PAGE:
New York regulators are aiming to strengthen policyholder protection governance of private equity and other acquisitions of insurance companies, especially annuity companies.
The deals have been a source of much controversy in the annuity business in the past few years, due to concerns that the short-term business model of private equity might clash with the long-term model of insurance companies and the long-term needs of annuity owners.
In a new set of regulations released last week, the New York Department of Financial Services proposed rules that would heighten transparency, disclosure, and financial standards in such deals in the state of New York. According to the department, the regulations call for:
Stronger disclosure and transparency requirements. They require the acquirer to disclose to the department necessary information concerning its corporate structure, control persons and other information regarding its operations.
Enhanced regulatory scrutiny of operations, dividends, investments, reinsurance. This requires that any material changes to plans of operations within five years of the acquisition, including investments, dividends or reinsurance transactions, have the prior department approval.
Increased financial accountability: This stipulates that, if the acquirer’s plan of operations changes, the department may obligate the acquirer to provide additional capital if determined necessary.
Model for the agreements
The proposed regulations are modeled on agreements the department reached last year on policyholder protections with three investment firms — Guggenheim, Apollo and Harbinger — related to purchases of New York-based annuity companies.
In 2013, Guggenheim Partners, through its Delaware Life Holdings affiliate, bought Sun Life Insurance and Annuity Co. of New York; Apollo Global Management, through its Athene Holding Ltd. affiliate, bought Aviva Life and Annuity Co. of New York. In 2011, Harbinger Group, through its Harbinger Capital Partners affiliate, bought Fidelity & Guaranty Life Insurance Co. of New York (actually the New York business of Old Mutual U.S. Life Holdings, but the name was immediately changed).
In the case of Guggenheim and Apollo, the department made its approval of their respective acquisitions conditional upon the companies signing a consumer protection agreement drafted by the department. In the case of Harbinger, Fidelity & Guarantee signed the agreement as part of another action taken last year by the department restricting Harbinger’s control over the carrier.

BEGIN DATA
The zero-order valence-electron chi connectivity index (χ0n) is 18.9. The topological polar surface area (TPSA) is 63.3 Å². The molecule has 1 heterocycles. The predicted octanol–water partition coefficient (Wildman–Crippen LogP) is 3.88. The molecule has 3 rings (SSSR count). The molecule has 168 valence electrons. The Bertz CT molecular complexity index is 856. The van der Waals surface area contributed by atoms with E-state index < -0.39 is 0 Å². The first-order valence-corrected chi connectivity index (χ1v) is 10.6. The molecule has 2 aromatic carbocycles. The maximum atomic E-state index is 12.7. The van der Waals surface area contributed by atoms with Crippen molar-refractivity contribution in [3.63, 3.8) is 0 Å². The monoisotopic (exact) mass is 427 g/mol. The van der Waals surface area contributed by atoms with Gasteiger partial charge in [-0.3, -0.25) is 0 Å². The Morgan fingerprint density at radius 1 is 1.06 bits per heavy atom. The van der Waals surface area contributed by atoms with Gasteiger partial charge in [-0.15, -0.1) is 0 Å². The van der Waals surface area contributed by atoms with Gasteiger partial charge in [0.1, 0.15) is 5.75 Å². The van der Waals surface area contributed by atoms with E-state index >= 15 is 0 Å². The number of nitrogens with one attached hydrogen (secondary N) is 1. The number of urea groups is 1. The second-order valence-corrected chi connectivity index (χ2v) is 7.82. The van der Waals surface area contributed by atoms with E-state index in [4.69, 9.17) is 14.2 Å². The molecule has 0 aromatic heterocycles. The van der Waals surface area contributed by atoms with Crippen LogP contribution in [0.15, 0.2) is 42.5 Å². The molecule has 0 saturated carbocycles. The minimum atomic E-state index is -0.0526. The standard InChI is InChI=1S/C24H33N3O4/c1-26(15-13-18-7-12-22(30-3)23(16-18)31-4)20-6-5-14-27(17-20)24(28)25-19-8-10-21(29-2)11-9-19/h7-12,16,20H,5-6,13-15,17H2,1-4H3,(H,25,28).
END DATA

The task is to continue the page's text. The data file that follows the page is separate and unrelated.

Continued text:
Scope of ownership
The department statement announcing the new regulations identifies all three purchasers as “investment firms.” But the commentary about the regulations themselves indicate that the new rules would apply to “private equity and other investment firms.”
This indicates that the department has broadened, or perhaps made clear, the scope of ownership to which its proposed regulations would apply. It’s not just private equity firms but also private-equity-related ownership, including investment firms with private equity affiliates or units.
No doubt, this is a reflection of the multi-level structures that exist at some potential buyers of insurance companies.
Last year, when the department began looking into the issue, the regulators zeroed in on “private equity firms” buying or controlling insurance companies, particularly annuity companies. Department Superintendent Benjamin M. Lawsky warned that “a very rapid growth in market share” had already occurred. The concern, he said at the time, is that private equity firms “may not be long term players in the insurance industry and their short-term focus may result in an incentive to increase investment risk and leverage in order to boost short-term returns.”
The department later subpoenaed six such firms to come in and talk to the regulators about their existing or potential interest in insurance company ownership and to learn more about how their firms operate. Some of those firms at the time called InsuranceNewsNet to say they do not consider themselves to be private equity companies due to particulars of their corporate structure — not even if their parent company has a private equity affiliate doing the acquisitions.